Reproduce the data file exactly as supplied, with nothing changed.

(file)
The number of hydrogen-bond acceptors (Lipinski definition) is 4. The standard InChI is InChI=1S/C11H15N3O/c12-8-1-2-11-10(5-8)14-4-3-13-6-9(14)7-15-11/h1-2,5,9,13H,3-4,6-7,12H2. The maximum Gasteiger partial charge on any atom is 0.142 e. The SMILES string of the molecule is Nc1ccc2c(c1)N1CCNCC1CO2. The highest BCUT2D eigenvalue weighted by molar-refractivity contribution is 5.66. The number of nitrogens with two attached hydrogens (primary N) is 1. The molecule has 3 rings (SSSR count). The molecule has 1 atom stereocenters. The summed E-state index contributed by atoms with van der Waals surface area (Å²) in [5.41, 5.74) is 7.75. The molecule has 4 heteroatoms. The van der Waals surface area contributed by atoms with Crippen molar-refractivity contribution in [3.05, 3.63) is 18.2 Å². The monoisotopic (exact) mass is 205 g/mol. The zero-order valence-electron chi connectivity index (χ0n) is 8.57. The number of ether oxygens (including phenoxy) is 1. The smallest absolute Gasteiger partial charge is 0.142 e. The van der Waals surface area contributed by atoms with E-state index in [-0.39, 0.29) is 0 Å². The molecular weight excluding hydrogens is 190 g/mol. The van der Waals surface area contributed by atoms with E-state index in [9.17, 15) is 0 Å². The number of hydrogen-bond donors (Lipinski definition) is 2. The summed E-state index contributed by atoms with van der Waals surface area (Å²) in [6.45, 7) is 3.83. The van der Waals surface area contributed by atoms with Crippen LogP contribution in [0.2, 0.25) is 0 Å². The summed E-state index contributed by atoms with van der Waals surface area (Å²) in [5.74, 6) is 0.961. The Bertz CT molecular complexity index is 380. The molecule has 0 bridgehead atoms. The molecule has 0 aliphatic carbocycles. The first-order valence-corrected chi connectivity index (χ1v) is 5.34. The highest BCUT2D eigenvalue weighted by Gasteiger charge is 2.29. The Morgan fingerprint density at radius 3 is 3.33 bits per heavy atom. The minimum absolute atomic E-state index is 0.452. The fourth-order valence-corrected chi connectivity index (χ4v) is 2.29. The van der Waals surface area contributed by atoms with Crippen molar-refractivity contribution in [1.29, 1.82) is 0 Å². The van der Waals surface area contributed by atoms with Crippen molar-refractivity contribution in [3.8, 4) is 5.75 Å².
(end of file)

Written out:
The number of hydrogen-bond acceptors (Lipinski definition) is 4. The standard InChI is InChI=1S/C11H15N3O/c12-8-1-2-11-10(5-8)14-4-3-13-6-9(14)7-15-11/h1-2,5,9,13H,3-4,6-7,12H2. The maximum Gasteiger partial charge on any atom is 0.142 e. The SMILES string of the molecule is Nc1ccc2c(c1)N1CCNCC1CO2. The highest BCUT2D eigenvalue weighted by molar-refractivity contribution is 5.66. The number of nitrogens with two attached hydrogens (primary N) is 1. The molecule has 3 rings (SSSR count). The molecule has 1 atom stereocenters. The summed E-state index contributed by atoms with van der Waals surface area (Å²) in [5.41, 5.74) is 7.75. The molecule has 4 heteroatoms. The van der Waals surface area contributed by atoms with Crippen molar-refractivity contribution in [3.05, 3.63) is 18.2 Å². The monoisotopic (exact) mass is 205 g/mol. The zero-order valence-electron chi connectivity index (χ0n) is 8.57. The number of ether oxygens (including phenoxy) is 1. The smallest absolute Gasteiger partial charge is 0.142 e. The van der Waals surface area contributed by atoms with E-state index in [-0.39, 0.29) is 0 Å². The molecular weight excluding hydrogens is 190 g/mol. The van der Waals surface area contributed by atoms with E-state index in [9.17, 15) is 0 Å². The number of hydrogen-bond donors (Lipinski definition) is 2. The summed E-state index contributed by atoms with van der Waals surface area (Å²) in [6.45, 7) is 3.83. The van der Waals surface area contributed by atoms with Crippen LogP contribution in [0.2, 0.25) is 0 Å². The summed E-state index contributed by atoms with van der Waals surface area (Å²) in [5.74, 6) is 0.961. The Bertz CT molecular complexity index is 380. The molecule has 0 bridgehead atoms. The molecule has 0 aliphatic carbocycles. The first-order valence-corrected chi connectivity index (χ1v) is 5.34. The highest BCUT2D eigenvalue weighted by Gasteiger charge is 2.29. The Morgan fingerprint density at radius 3 is 3.33 bits per heavy atom. The minimum absolute atomic E-state index is 0.452. The fourth-order valence-corrected chi connectivity index (χ4v) is 2.29. The van der Waals surface area contributed by atoms with Crippen molar-refractivity contribution in [1.29, 1.82) is 0 Å². The van der Waals surface area contributed by atoms with Crippen molar-refractivity contribution in [3.8, 4) is 5.75 Å².